Maybe NOW they’ll learn!

Well, Kulturtolk got its two cents in today. Bjørn Christian Nørbech, Managing Partner, was quoted in Aftenposten. This was a follow-up to an article from May 14th discussing how many Norwegian M&A’s have been unsuccessful despite sky-high price tags. Today’s article looks at the why’s. The conclusion? Not enough focus on cultural differences! A study has found that 85% of M&A failures were due in part to culture. The importance and effects of cultural differences on business were underestimated.

It’s about time that companies took a closer look at their organizational culture before forking out money on an acquisition. What happens, ultimately, is that two or more cultures are forced into collision mode before they can unravel, shake themselves off and start creating a new, joint culture. But if companies were prepared for the culture clash, it would be less painful, take less time and lessen negative effects to the bottom line.

Bjørn Christian points out that most of today’s leaders came into the job market at a time when culture was not a focus in business school. It’s not their fault. After all, you don’t know what you don’t know. But these days, we should know better. Companies should be doing a cultural due diligence in addition to the economic and legal due diligence that is a given in an M&A situation.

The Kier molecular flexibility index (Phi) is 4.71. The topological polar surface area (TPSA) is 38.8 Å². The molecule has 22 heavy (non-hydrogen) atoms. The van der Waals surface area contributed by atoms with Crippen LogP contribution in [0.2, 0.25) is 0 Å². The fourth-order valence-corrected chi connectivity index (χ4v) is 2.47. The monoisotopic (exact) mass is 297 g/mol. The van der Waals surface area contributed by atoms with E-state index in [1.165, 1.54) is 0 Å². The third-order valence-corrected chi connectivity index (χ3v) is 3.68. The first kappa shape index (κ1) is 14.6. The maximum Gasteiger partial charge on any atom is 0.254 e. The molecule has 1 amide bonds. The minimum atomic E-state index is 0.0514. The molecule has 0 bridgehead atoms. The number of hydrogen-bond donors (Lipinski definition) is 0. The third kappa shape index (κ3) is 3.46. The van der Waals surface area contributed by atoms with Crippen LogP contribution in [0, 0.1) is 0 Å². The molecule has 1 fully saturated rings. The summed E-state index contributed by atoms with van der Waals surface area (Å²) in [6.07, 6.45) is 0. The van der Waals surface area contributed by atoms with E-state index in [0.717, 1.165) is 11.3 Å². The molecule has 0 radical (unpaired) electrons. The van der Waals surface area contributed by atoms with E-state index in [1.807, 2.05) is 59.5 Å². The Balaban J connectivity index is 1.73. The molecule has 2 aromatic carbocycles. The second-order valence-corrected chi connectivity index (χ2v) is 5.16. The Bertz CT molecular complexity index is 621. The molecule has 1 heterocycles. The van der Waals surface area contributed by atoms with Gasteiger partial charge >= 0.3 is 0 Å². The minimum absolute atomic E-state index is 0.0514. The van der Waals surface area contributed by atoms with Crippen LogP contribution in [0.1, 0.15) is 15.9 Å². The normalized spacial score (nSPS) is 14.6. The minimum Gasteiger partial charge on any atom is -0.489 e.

To read the articles in Bjørn Christian’s native Norwegian, click here.

May 8, 2010

Among Worlds Glossary

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There are all sorts of terms used for persons who grow up or live in more than one culture, particularly those children who are raised in a culture different than their parents’ culture. Most of these terms are unknown to people outside of expat life, but many are even unfamiliar to expats. TCK is becoming a pretty well known term, but there are so many subsets of TCKs, depending on what your parents did for a living. This glossary posted by Among Worlds is a great start to getting a handle on all the words to describe those intercultural beings who grew up internationally.

May 1, 2010

Mobilizing women in multicultural warfare

Colonel Tom Kolditz, the Professor and Head of the Department of Behavioral Sciences and Leadership at the United States Military Academy at West Point, stated in an interview that “the future of warfare is in a multicultural dimension”.